The first time John Wall faced Derrick Rose, he left United Center wearing a walking boot after spraining his left foot. The second time Wall faced Rose, he looked silly as he tried to contest Rose on a fastbreak, only to watch Rose drop a between-the-legs pass behind to Joakim Noah for a breakaway dunk.

Wall has had his problems against many of the elite point guards in the league -- including Russell Westbroook, who totaled 53 points, 25 assists and 17 rebounds in two games against Wall this season. But as he prepares for his third and final matchup against Rose this season, he admitted that his fellow John Calipari product has given him the most fits. Rose’s stats against Wall this season (45 points, 17 assists and nine rebounds) pale in comparison to Westbrook’s -- believe it or not, Westbrook actually has a higher player efficiency rating (23.93) than the most valuable player candidate (22.99) -- but Rose has made Wall looked lost and confused on several occasions.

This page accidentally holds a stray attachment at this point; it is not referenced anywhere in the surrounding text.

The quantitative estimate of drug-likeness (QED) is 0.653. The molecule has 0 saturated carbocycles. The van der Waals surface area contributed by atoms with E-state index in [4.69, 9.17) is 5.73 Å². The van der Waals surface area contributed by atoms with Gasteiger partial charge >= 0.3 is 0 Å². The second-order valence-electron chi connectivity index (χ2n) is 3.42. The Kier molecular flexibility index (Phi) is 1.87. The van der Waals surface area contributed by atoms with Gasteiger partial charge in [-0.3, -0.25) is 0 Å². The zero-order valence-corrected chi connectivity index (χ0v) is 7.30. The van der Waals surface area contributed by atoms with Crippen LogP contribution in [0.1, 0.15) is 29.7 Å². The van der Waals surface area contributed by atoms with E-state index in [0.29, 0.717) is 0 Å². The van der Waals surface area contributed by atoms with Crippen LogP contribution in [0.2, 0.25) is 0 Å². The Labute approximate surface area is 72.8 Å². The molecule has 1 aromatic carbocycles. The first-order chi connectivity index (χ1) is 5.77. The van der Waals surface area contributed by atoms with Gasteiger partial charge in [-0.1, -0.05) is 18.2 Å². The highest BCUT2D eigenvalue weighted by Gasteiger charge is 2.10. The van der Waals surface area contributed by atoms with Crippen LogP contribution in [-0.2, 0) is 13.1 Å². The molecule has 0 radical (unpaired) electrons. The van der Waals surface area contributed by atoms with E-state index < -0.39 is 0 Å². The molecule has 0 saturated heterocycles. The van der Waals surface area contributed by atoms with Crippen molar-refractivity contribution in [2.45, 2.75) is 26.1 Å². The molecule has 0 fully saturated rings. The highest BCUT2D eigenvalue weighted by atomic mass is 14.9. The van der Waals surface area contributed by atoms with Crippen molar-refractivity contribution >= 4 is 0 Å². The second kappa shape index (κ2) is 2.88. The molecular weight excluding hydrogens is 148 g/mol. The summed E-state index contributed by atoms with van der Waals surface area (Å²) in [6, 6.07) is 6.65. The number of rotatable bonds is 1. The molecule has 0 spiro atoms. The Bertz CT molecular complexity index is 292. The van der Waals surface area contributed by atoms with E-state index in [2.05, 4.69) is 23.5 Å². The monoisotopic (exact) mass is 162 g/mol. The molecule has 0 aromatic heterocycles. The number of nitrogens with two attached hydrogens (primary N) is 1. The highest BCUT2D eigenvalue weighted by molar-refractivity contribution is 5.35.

“Toughest thing is, he’s probably the toughest one to guard one-on-one,” Wall said about Rose. “He does a great job of creating contact and he does a great job of using ball screens. If you’re not right there with him, he goes right at the big. He really developed his jump shot, so he made it even tougher to guard him. You just have to go out there and hope he has an off night, really.”

Wall has totalled just 25 points, 16 assists and five rebounds in two games against Rose this season, and he is hoping for a better outing on Tuesday in Chicago. The former No. 1 overall pick has entered the league at a time when the point guard position is the most stacked in the league. There’s Chris Paul, Steve Nash, Rajon Rondo, Stephen Curry and so on. This week alone, Wall’s had to go from guarding Westbrook to Rose on Tuesday, and then has to face Deron Williams on Sunday. Never any letup, never any shortage of lessons.

“It’s a great challenge for me,” said Wall, whose player efficiency rating as a rookie (15.15) ranks favorably with those of Westbrook (15.2) and Rose (16.05). “I knew coming into it, it wasn’t going to be easy. I watched these guys, admired them, patterned my game after basically all of them and try to take something from them. I’m the type of person that likes to accept challenges. This year has been tough, being injured, also not being injured, but letting guys do what they want and I think every matchup I do better, but they are still veteran guys and I’m learning from them.”